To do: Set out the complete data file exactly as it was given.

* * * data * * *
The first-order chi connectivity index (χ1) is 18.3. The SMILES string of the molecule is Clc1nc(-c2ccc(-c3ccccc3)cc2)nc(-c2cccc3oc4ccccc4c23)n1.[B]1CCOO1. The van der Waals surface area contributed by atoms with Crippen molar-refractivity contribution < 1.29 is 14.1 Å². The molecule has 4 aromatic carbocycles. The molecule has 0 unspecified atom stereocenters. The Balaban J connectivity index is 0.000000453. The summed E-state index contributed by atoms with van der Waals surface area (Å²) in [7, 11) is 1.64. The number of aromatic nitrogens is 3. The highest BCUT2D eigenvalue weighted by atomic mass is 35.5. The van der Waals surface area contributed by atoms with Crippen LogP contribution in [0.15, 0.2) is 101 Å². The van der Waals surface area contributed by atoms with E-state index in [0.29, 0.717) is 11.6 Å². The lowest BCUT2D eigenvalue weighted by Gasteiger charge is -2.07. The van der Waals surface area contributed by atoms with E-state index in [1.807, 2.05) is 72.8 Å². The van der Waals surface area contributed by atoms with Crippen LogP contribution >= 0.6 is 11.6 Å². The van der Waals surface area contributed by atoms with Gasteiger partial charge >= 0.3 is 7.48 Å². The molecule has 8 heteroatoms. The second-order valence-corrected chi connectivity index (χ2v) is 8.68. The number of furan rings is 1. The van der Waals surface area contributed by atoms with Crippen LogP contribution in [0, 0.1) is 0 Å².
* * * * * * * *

The first-order chi connectivity index (χ1) is 18.3. The SMILES string of the molecule is Clc1nc(-c2ccc(-c3ccccc3)cc2)nc(-c2cccc3oc4ccccc4c23)n1.[B]1CCOO1. The van der Waals surface area contributed by atoms with Crippen molar-refractivity contribution < 1.29 is 14.1 Å². The molecule has 4 aromatic carbocycles. The molecule has 0 unspecified atom stereocenters. The Balaban J connectivity index is 0.000000453. The summed E-state index contributed by atoms with van der Waals surface area (Å²) in [7, 11) is 1.64. The number of aromatic nitrogens is 3. The highest BCUT2D eigenvalue weighted by atomic mass is 35.5. The van der Waals surface area contributed by atoms with Crippen LogP contribution in [0.15, 0.2) is 101 Å². The van der Waals surface area contributed by atoms with E-state index in [0.29, 0.717) is 11.6 Å². The lowest BCUT2D eigenvalue weighted by Gasteiger charge is -2.07. The van der Waals surface area contributed by atoms with E-state index in [1.807, 2.05) is 72.8 Å². The van der Waals surface area contributed by atoms with Crippen LogP contribution >= 0.6 is 11.6 Å². The van der Waals surface area contributed by atoms with Gasteiger partial charge >= 0.3 is 7.48 Å². The molecule has 8 heteroatoms. The second-order valence-corrected chi connectivity index (χ2v) is 8.68. The number of furan rings is 1. The van der Waals surface area contributed by atoms with Crippen LogP contribution in [0, 0.1) is 0 Å².